One of the abiding debates in History is whether it is shaped primarily by vast forces at work in human civilizations or by great, the term is not used in a moral sense, men and women who shape the times in which they lived. It is tempting to fudge the question and say both, an easy answer and partially true. Napoleon would doubtless have ended his career on half pay as a Major serving in the Royal artillery of France but for the French Revolution. However, it is impossible to see the French Revolution morphing into the French Empire without the drive, extreme military genius and grandiose vision of Napoleon. I think it is also impossible to see the French Revolution occurring or prevailing except for Louis XVI, a good man and perhaps the most incompetent of French monarchs being, on the throne of France in 1789. No, I am fully in the camp of historians who believe history is shaped mostly by great individuals. Behind the scenes of course all of this is being stage managed for His purposes, within the limits of human free will, by God, but that is to leave History and enter the realm of theology.
Recently I read the book Strange Rebels: 1979 and the Birth of the Twenty-First Century (2013) by Christian Caryl. It is an astonishingly good book and shows how four figures: Margaret Thatcher, Pope John Paul II, Deng Xiaoping, Ayatollah Khomeini, each, in their own way, led counter-revolutions against the drift towards Socialism that was the dominant theme of the world post World War II up till 1979. Of course there was a fifth figure at that time, perhaps the most important of them all, who was preparing a campaign which would drive from power an incumbent President and alter the course of American, and world, history, Ronald Reagan. Reagan is a large figure in Caryl’s chapters on Thatcher, but I think he explored the other four individuals in making his argument, because they are much less well known, with the possible exception of Pope John Paul II, to most Americans than Reagan.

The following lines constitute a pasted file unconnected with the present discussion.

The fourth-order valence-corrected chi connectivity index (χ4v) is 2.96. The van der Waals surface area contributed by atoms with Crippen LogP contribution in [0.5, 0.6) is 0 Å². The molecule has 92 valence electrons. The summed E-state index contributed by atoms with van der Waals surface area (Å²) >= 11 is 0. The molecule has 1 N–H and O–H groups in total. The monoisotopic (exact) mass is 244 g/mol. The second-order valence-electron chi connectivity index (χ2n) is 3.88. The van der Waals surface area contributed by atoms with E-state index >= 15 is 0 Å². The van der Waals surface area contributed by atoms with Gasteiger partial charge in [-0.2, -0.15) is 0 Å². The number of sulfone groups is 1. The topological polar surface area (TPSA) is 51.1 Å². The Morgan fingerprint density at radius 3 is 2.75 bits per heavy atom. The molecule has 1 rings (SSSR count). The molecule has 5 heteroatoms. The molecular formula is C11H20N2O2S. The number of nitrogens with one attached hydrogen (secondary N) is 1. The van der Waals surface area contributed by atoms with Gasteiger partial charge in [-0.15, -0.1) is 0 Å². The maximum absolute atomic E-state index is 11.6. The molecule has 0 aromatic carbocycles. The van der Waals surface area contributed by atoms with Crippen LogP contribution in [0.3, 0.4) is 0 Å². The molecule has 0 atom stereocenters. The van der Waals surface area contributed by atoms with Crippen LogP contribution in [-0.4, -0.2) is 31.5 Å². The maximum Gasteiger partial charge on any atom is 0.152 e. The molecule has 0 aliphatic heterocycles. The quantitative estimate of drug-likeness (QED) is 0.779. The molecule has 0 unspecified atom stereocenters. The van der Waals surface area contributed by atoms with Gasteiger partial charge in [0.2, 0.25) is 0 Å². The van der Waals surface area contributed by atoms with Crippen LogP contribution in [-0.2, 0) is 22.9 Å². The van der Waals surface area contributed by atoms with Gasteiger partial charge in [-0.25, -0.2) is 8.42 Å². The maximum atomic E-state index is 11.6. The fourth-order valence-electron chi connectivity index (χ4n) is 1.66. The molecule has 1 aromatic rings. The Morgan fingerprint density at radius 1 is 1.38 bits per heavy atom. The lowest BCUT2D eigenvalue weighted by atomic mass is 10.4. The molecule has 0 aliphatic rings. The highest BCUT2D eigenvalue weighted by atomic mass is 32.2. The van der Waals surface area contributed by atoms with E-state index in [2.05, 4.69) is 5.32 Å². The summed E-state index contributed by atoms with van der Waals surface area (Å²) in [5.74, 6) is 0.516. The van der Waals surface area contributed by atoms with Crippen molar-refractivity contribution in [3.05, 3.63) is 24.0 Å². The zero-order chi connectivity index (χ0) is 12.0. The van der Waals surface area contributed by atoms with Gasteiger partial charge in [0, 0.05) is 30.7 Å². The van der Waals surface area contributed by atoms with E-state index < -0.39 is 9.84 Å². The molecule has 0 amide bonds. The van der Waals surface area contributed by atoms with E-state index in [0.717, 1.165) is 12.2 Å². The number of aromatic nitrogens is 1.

Thatcher made an odd Prime Minister of Great Britain, and not primarily because of her sex. As she climbed the greasy pole of British politics, her opponents sneered at her lower middle class origins, calling her “the grocer’s daughter”. I doubt if Thatcher minded. Most of her world view she acquired from her father, an intensely religious and conservative man, who treasured hard work and drive, and preached the need for limited government and the importance of the free market. He taught his daughter never to follow the crowd and to stand unhesitatingly for what she thought was right. In her radical embrace of free markets and her intense Euro-skepticism, Thatcher stood in sharp contrast to the well bred elites who tended to dominate the Conservative Party. What Thatcher proclaimed, they argued sotto voce, was well enough to say when stumping for votes, but to actually govern that way would be a disaster. She proved them wrong and they never forgave her for it, ultimately replacing her in 1990 with the colorless non-entity John Major, who would lead the Tories to their worst electoral defeat ever in 1997 at the hands of Tony Blair and his more market oriented New Labor. Thatcher died in 2013, her passing marked by displays of raw hate by the far Left in the UK. (I suspect that Thatcher would have viewed these grotesque displays of bile as the finest tribute paid to her!) The hatred was well earned. Thatcher had planted well. No British government could return to pre-Thatcher Socialism and her Euro-skepticism was prophetic of the Brexit vote in 2016. Rather than being shaped by her times primarily, Thatcher shaped the times to come.